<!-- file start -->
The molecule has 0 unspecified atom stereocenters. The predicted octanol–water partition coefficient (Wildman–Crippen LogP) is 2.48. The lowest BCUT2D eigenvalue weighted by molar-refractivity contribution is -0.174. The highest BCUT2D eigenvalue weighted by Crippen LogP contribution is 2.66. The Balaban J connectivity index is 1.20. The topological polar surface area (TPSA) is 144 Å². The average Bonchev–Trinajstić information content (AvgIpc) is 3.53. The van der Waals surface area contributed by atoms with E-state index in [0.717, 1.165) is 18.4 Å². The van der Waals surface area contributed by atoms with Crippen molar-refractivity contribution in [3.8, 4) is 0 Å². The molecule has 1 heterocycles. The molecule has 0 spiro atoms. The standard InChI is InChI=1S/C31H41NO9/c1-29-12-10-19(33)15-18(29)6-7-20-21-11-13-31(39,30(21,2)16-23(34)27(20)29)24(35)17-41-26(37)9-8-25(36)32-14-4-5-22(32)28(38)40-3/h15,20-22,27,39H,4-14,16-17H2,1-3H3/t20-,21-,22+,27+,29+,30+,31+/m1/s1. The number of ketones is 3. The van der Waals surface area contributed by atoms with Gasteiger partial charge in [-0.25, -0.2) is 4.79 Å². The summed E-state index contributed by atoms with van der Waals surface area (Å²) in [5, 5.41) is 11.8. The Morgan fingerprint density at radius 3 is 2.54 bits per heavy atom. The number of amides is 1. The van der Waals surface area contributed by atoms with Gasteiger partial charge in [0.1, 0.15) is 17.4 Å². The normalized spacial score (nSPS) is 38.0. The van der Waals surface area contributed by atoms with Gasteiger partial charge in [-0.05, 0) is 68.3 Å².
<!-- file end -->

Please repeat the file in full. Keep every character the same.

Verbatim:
The molecule has 0 unspecified atom stereocenters. The predicted octanol–water partition coefficient (Wildman–Crippen LogP) is 2.48. The lowest BCUT2D eigenvalue weighted by molar-refractivity contribution is -0.174. The highest BCUT2D eigenvalue weighted by Crippen LogP contribution is 2.66. The Balaban J connectivity index is 1.20. The topological polar surface area (TPSA) is 144 Å². The average Bonchev–Trinajstić information content (AvgIpc) is 3.53. The van der Waals surface area contributed by atoms with E-state index in [0.717, 1.165) is 18.4 Å². The van der Waals surface area contributed by atoms with Crippen molar-refractivity contribution in [3.8, 4) is 0 Å². The molecule has 1 heterocycles. The molecule has 0 spiro atoms. The standard InChI is InChI=1S/C31H41NO9/c1-29-12-10-19(33)15-18(29)6-7-20-21-11-13-31(39,30(21,2)16-23(34)27(20)29)24(35)17-41-26(37)9-8-25(36)32-14-4-5-22(32)28(38)40-3/h15,20-22,27,39H,4-14,16-17H2,1-3H3/t20-,21-,22+,27+,29+,30+,31+/m1/s1. The number of ketones is 3. The van der Waals surface area contributed by atoms with Gasteiger partial charge in [-0.25, -0.2) is 4.79 Å². The summed E-state index contributed by atoms with van der Waals surface area (Å²) in [5, 5.41) is 11.8. The Morgan fingerprint density at radius 3 is 2.54 bits per heavy atom. The number of amides is 1. The van der Waals surface area contributed by atoms with Gasteiger partial charge in [0.1, 0.15) is 17.4 Å². The normalized spacial score (nSPS) is 38.0. The van der Waals surface area contributed by atoms with Gasteiger partial charge in [-0.05, 0) is 68.3 Å².